A former Mormon sued the religion’s leaders in Utah last week in what amounts to an indictment of their system of belief.
Laura Gaddy, a North Carolina resident and former Mormon, seeks punitive damages for an alleged fraudulent scheme perpetrated for generations by the “Mormon Corporate Empire.” The 75-page complaint strikes at the heart of the religion’s doctrine, calling into question the credibility of founder Joseph Smith’s accounts of the origin of the Book of Mormon, which he published in 1830.
Mormons believe Smith collected gold plates, which were inscribed in reformed Egyptian by ancient Americans with Hebraic DNA, and translated them into the religion’s signature text. Those outside of Mormonism do not accept the Book of Mormon as inspired or authoritative.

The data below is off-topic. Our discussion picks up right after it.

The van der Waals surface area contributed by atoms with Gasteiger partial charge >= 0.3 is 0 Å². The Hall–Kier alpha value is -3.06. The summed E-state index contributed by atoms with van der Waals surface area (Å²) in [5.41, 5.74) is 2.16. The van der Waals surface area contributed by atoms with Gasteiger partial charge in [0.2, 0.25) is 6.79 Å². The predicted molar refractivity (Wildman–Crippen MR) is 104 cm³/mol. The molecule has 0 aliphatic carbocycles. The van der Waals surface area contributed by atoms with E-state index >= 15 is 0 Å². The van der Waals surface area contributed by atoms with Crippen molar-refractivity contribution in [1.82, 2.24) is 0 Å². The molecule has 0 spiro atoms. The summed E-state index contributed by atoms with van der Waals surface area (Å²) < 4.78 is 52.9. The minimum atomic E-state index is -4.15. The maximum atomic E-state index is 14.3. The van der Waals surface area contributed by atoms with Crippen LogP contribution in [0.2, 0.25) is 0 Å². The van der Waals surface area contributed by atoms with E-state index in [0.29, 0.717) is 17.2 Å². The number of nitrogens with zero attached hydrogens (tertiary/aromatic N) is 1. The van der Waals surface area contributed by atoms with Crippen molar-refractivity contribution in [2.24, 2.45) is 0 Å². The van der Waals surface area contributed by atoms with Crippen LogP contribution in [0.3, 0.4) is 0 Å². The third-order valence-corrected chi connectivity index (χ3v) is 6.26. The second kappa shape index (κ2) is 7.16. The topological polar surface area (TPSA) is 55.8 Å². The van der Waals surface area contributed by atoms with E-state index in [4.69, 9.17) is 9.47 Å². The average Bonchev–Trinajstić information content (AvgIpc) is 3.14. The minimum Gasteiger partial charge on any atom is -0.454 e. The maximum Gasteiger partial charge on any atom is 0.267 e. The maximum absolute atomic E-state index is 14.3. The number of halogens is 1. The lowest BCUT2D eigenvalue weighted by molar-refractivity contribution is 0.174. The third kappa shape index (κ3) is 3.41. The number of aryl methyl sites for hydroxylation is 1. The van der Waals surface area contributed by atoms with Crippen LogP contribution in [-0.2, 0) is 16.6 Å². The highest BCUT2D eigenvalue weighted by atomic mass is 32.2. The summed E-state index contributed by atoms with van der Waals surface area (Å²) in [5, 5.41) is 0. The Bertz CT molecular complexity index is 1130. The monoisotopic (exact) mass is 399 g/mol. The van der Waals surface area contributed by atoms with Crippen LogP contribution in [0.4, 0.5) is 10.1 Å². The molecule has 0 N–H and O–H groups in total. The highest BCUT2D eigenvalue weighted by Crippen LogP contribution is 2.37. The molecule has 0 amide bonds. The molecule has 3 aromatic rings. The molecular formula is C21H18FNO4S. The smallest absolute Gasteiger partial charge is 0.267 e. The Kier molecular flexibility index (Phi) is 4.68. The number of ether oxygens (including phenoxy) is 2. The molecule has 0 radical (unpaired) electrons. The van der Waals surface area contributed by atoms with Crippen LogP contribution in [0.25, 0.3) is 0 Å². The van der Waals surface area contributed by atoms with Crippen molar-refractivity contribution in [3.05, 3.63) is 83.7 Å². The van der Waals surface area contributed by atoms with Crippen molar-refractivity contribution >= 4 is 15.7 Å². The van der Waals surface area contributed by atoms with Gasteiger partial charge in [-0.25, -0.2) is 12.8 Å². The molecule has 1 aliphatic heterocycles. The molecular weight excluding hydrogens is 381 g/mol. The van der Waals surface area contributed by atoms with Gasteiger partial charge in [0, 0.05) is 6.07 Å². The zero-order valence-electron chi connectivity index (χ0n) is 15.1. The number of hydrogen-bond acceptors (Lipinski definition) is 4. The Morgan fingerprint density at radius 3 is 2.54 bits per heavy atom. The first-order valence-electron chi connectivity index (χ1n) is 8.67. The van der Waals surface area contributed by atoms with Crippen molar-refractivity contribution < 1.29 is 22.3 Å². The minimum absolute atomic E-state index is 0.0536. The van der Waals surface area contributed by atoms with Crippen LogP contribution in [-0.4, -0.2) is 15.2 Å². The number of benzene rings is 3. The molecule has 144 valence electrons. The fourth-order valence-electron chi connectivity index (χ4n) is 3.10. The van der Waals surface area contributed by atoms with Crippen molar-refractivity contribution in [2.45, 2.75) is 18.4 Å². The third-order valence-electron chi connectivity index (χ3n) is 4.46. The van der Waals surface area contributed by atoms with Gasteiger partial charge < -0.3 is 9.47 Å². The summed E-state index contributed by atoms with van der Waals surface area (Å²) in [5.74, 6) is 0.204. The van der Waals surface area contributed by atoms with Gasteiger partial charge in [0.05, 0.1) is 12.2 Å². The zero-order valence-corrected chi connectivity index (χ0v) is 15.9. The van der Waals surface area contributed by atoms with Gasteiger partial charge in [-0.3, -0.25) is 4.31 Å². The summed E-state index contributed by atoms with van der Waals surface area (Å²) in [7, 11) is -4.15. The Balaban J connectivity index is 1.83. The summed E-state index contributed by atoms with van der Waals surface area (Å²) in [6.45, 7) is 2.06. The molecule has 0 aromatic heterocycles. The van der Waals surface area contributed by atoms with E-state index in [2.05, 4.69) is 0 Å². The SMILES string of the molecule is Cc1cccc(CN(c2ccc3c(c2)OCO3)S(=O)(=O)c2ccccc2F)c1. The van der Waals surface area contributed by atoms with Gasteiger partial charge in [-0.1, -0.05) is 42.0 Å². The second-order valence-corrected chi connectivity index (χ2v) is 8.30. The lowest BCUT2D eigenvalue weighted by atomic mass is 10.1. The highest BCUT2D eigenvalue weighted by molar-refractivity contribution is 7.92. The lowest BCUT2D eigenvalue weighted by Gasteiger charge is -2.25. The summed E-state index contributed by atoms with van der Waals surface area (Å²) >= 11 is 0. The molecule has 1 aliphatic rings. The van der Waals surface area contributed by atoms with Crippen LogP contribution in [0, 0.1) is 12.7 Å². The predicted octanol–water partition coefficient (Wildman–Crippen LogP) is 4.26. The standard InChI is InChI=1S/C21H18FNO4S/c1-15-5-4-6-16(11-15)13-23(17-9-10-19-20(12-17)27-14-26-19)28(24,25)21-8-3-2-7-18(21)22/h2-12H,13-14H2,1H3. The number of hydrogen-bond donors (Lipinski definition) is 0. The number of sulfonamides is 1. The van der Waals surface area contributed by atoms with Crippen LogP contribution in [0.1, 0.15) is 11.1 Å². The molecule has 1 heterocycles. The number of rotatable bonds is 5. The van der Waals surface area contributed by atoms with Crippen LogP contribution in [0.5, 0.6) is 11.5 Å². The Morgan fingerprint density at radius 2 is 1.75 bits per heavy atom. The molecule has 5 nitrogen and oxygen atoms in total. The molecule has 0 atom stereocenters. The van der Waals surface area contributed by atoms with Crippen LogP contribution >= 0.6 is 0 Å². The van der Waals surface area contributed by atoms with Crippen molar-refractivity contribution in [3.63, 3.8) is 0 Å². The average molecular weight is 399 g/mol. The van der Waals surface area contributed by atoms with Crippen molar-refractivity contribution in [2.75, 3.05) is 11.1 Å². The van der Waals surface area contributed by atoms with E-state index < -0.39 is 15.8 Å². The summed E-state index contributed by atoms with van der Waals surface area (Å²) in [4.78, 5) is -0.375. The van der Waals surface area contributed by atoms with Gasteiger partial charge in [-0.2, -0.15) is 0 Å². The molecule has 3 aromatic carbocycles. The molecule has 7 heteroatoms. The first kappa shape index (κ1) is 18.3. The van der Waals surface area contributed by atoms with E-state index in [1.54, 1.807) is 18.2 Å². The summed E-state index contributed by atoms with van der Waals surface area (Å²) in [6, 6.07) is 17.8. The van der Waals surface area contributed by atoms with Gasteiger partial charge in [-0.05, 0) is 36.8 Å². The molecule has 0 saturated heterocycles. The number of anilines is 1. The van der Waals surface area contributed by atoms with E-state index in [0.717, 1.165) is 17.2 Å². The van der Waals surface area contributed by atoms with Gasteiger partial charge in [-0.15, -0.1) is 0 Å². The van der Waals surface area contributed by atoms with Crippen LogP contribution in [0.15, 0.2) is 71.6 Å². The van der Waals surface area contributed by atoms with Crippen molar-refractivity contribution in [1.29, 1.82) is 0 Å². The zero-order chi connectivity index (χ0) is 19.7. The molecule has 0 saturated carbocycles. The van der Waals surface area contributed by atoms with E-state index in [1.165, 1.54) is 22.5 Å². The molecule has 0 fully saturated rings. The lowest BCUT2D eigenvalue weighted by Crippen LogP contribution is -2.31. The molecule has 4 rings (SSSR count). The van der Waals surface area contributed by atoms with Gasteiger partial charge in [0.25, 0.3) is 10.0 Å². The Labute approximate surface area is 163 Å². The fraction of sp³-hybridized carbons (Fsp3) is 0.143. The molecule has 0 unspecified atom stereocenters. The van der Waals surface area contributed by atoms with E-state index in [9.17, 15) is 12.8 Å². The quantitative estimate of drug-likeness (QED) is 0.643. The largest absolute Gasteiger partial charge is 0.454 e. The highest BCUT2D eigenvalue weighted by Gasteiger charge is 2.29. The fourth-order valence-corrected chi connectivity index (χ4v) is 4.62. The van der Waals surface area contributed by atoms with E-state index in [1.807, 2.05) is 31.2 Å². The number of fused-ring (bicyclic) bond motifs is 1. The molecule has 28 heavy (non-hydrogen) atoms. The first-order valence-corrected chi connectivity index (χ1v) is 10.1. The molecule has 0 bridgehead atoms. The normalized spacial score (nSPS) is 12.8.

Gaddy seeks damages for racketering, fraud, breach of fiduciary duties, and emotional distress. —S.W.
A federal appeals court upheld the dismissal of a church organist, finding the anti-discrimination protections of federal law do not apply.
A Catholic parish in Chicago hired Stanislaw Sterlinski as its director of music in 1992. In 2014, the parish priest demoted him to the job of organist and then fired him in 2015. Stanislaw claimed he was fired due to his Polish heritage. He argued Title VII of the Civil Rights Act of 1964 protected him since the ministerial exception, which allows churches to discriminate in the hiring and firing of ministers, did not apply after his demotion to organist.
The 7th Circuit U.S. Court of Appeals’ opinion accepted the church’s argument that Stanislaw remained a minister, and thus subject to the exception, due to the importance of music in the life of the church. “If the Roman Catholic Church believes that organ music is vital to its religious services, and that to advance its faith it needs the ability to select organists, who are we judges to disagree?” asked the court. —S.W.